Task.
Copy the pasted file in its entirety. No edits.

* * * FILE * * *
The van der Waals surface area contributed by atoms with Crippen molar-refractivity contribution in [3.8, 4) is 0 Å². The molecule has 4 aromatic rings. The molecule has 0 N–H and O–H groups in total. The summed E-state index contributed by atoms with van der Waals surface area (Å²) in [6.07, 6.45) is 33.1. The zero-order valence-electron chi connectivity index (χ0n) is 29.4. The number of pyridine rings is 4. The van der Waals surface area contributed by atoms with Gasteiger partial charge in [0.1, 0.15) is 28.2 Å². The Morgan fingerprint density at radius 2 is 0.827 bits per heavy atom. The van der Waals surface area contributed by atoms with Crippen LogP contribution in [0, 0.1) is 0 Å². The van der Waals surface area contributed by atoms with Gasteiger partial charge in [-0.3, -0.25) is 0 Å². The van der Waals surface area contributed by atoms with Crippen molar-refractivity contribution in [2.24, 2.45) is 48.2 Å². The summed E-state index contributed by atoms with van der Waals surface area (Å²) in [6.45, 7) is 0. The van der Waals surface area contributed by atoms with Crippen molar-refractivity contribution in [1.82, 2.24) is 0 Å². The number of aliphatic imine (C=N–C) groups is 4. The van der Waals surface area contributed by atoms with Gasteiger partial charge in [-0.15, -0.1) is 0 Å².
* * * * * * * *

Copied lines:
The van der Waals surface area contributed by atoms with Crippen molar-refractivity contribution in [3.8, 4) is 0 Å². The molecule has 4 aromatic rings. The molecule has 0 N–H and O–H groups in total. The summed E-state index contributed by atoms with van der Waals surface area (Å²) in [6.07, 6.45) is 33.1. The zero-order valence-electron chi connectivity index (χ0n) is 29.4. The number of pyridine rings is 4. The van der Waals surface area contributed by atoms with Gasteiger partial charge in [0.1, 0.15) is 28.2 Å². The Morgan fingerprint density at radius 2 is 0.827 bits per heavy atom. The van der Waals surface area contributed by atoms with Crippen LogP contribution in [0, 0.1) is 0 Å². The van der Waals surface area contributed by atoms with Gasteiger partial charge in [-0.3, -0.25) is 0 Å². The van der Waals surface area contributed by atoms with Crippen molar-refractivity contribution in [2.24, 2.45) is 48.2 Å². The summed E-state index contributed by atoms with van der Waals surface area (Å²) in [6.45, 7) is 0. The van der Waals surface area contributed by atoms with Crippen molar-refractivity contribution in [1.82, 2.24) is 0 Å². The number of aliphatic imine (C=N–C) groups is 4. The van der Waals surface area contributed by atoms with Gasteiger partial charge in [-0.15, -0.1) is 0 Å².